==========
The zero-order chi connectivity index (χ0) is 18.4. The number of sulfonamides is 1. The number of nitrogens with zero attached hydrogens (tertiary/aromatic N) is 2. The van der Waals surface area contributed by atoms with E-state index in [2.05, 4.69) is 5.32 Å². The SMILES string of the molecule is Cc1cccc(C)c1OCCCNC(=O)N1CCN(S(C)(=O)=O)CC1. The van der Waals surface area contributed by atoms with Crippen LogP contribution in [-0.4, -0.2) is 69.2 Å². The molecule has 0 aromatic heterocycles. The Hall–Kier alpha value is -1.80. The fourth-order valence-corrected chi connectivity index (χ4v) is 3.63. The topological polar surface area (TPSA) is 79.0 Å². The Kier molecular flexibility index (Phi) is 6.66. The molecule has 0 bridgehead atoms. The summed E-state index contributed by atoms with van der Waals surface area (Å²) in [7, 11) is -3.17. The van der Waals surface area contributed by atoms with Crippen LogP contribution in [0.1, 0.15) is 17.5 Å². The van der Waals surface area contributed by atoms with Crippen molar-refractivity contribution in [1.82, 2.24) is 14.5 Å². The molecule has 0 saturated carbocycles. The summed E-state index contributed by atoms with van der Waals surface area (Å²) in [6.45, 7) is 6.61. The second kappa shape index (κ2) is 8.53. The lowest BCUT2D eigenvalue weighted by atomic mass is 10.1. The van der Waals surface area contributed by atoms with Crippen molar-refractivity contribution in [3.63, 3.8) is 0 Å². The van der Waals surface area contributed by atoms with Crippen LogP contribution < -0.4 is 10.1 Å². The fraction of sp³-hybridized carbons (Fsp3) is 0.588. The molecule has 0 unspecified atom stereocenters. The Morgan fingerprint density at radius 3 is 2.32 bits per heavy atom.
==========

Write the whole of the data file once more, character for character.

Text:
The zero-order chi connectivity index (χ0) is 18.4. The number of sulfonamides is 1. The number of nitrogens with zero attached hydrogens (tertiary/aromatic N) is 2. The van der Waals surface area contributed by atoms with E-state index in [2.05, 4.69) is 5.32 Å². The SMILES string of the molecule is Cc1cccc(C)c1OCCCNC(=O)N1CCN(S(C)(=O)=O)CC1. The van der Waals surface area contributed by atoms with Crippen LogP contribution in [-0.4, -0.2) is 69.2 Å². The molecule has 0 aromatic heterocycles. The Hall–Kier alpha value is -1.80. The fourth-order valence-corrected chi connectivity index (χ4v) is 3.63. The topological polar surface area (TPSA) is 79.0 Å². The Kier molecular flexibility index (Phi) is 6.66. The molecule has 0 bridgehead atoms. The summed E-state index contributed by atoms with van der Waals surface area (Å²) in [7, 11) is -3.17. The van der Waals surface area contributed by atoms with Crippen LogP contribution in [0.1, 0.15) is 17.5 Å². The van der Waals surface area contributed by atoms with Crippen molar-refractivity contribution in [1.82, 2.24) is 14.5 Å². The molecule has 0 saturated carbocycles. The summed E-state index contributed by atoms with van der Waals surface area (Å²) in [6.45, 7) is 6.61. The second kappa shape index (κ2) is 8.53. The lowest BCUT2D eigenvalue weighted by atomic mass is 10.1. The van der Waals surface area contributed by atoms with Crippen molar-refractivity contribution in [3.63, 3.8) is 0 Å². The van der Waals surface area contributed by atoms with Crippen LogP contribution < -0.4 is 10.1 Å². The fraction of sp³-hybridized carbons (Fsp3) is 0.588. The molecule has 0 unspecified atom stereocenters. The Morgan fingerprint density at radius 3 is 2.32 bits per heavy atom.